CODE: https://gist.github.com/velotiotech/9740a04578742b4603476ef94b2e5793.js

The Client utility class internally creates a record for the given connectionId in the DynamoDB topics table.

CODE: https://gist.github.com/velotiotech/a05239bf9e98ae5cd7b078eae7a67930.js

Similarly, for the $disconnect route, we remove the INITIAL_CONNECTION topic record when a client disconnects.

CODE: https://gist.github.com/velotiotech/2267009b57d6284403e131dad8caa9a6.js

The client.unsubscribe method internally removes the connection entry from the DynamoDB table. Here, the getTopics method fetches all the topics the particular client has subscribed to.

CODE:  https://gist.github.com/velotiotech/e86fa012ead2f3370eb859e11cd01022.js

Now comes the default route part of the lambda where we customize message handling. In this implementation, we’re relaying our message handling based on the event.body.type, which indicates what kind of message is received from the client to server. The subscribe type here is used to subscribe to new topics. Similarly, the message type is used to receive the message from one client and then publish it to other clients who have subscribed to the same topic as the sender.

CODE: https://gist.github.com/velotiotech/6b1acefc9c45a06097ffef0889dddca7.js

Similar to $connect, the subscribe type of payload, when received, creates a new subscription for the mentioned topic.

Publishing the messages

Here is the interesting part of this lambda. When a client sends a payload with type message, the lambda calls the publishMessage method with the data received. The method gets the subscribers active for the topic and publishes messages using another utility TopicSubscriber.sendMessage

CODE: https://gist.github.com/velotiotech/c214c301df4c6dff0ccf3957c099e8e2.js

The sendMessage executes the API endpoint, which is the API Gateway URL after deployment. As we’re using serverless-offline for the local development, the IS_OFFLINE env variable is automatically set.

CODE: https://gist.github.com/velotiotech/21d9869277e05c57044ee4c55884f080.js

Instead of manually invoking the API endpoint, we can also use DynamoDB streams to trigger a lambda asynchronously and publish messages to topics.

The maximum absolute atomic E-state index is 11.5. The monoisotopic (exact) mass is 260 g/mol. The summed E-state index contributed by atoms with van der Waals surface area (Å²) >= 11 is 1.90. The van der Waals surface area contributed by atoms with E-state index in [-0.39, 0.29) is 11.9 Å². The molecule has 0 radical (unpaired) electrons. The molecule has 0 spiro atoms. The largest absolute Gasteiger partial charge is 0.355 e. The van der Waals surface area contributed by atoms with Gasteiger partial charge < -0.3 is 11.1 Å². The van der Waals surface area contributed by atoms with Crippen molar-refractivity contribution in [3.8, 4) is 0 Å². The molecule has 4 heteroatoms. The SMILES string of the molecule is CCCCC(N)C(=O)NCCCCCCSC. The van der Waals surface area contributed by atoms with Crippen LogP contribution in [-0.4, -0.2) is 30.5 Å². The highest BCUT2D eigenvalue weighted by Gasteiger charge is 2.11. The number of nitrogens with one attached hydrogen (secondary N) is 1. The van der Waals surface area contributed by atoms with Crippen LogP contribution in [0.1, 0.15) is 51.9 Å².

Implementing the client

For testing the socket implementation, we will be using a node.js script ws-client.js. This creates two nodejs ws clients: one that sends the data and another that receives it.

CODE: https://gist.github.com/velotiotech/8e3bee1f4732eda2b3ad8ce1cb74aab4.js

The first client on connect sends the data at an interval of one second to a topic named general. The count increments each send.

CODE: https://gist.github.com/velotiotech/94dcb281674f48033f6893571f51ac53.js

The second client on connect will first subscribe to the general topic and then attach a handler for receiving data.

CODE: https://gist.github.com/velotiotech/5fc6b2b55a2cd82886acf2a99c323467.js

Once the service is running, we should be able to see the following output, where the two clients successfully sharing and receiving the messages with our socket server.

Conclusion

With API Gateway WebSocket support and DynamoDB, we’re able to implement persistent socket connections using serverless functions. The implementation can be improved and can be as complex as needed.

WebSocket is an effective way for full-duplex, real-time communication between a web server and a client. It is widely used for building real-time web applications along with helper libraries that offer better features. Implementing WebSockets requires a persistent connection between two parties. Serverless functions are known for short execution time and non-persistent behavior. However, with the API Gateway support for WebSocket endpoints, it is possible to implement a Serverless service built on AWS Lambda, API Gateway, and DynamoDB.